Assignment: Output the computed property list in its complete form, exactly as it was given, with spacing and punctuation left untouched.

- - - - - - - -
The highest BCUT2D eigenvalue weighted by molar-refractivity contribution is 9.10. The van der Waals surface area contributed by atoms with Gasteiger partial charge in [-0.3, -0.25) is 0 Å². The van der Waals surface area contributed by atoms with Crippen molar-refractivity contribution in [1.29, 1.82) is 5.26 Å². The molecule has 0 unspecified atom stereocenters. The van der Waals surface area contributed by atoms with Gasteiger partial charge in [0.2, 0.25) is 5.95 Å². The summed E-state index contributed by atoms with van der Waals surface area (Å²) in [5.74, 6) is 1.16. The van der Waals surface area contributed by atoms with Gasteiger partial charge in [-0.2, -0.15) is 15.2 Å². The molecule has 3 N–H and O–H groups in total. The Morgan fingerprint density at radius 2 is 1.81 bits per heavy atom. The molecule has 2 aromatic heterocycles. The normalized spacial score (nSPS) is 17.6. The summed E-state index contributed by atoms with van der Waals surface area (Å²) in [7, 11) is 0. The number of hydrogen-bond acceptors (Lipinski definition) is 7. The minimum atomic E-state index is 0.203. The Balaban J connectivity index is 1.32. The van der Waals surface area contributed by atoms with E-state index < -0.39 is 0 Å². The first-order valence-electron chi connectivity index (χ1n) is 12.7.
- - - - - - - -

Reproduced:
The highest BCUT2D eigenvalue weighted by molar-refractivity contribution is 9.10. The van der Waals surface area contributed by atoms with Gasteiger partial charge in [-0.3, -0.25) is 0 Å². The van der Waals surface area contributed by atoms with Crippen molar-refractivity contribution in [1.29, 1.82) is 5.26 Å². The molecule has 0 unspecified atom stereocenters. The van der Waals surface area contributed by atoms with Gasteiger partial charge in [0.2, 0.25) is 5.95 Å². The summed E-state index contributed by atoms with van der Waals surface area (Å²) in [5.74, 6) is 1.16. The van der Waals surface area contributed by atoms with Gasteiger partial charge in [-0.2, -0.15) is 15.2 Å². The molecule has 3 N–H and O–H groups in total. The Morgan fingerprint density at radius 2 is 1.81 bits per heavy atom. The molecule has 2 aromatic heterocycles. The normalized spacial score (nSPS) is 17.6. The summed E-state index contributed by atoms with van der Waals surface area (Å²) in [7, 11) is 0. The number of hydrogen-bond acceptors (Lipinski definition) is 7. The minimum atomic E-state index is 0.203. The Balaban J connectivity index is 1.32. The van der Waals surface area contributed by atoms with E-state index < -0.39 is 0 Å². The first-order valence-electron chi connectivity index (χ1n) is 12.7.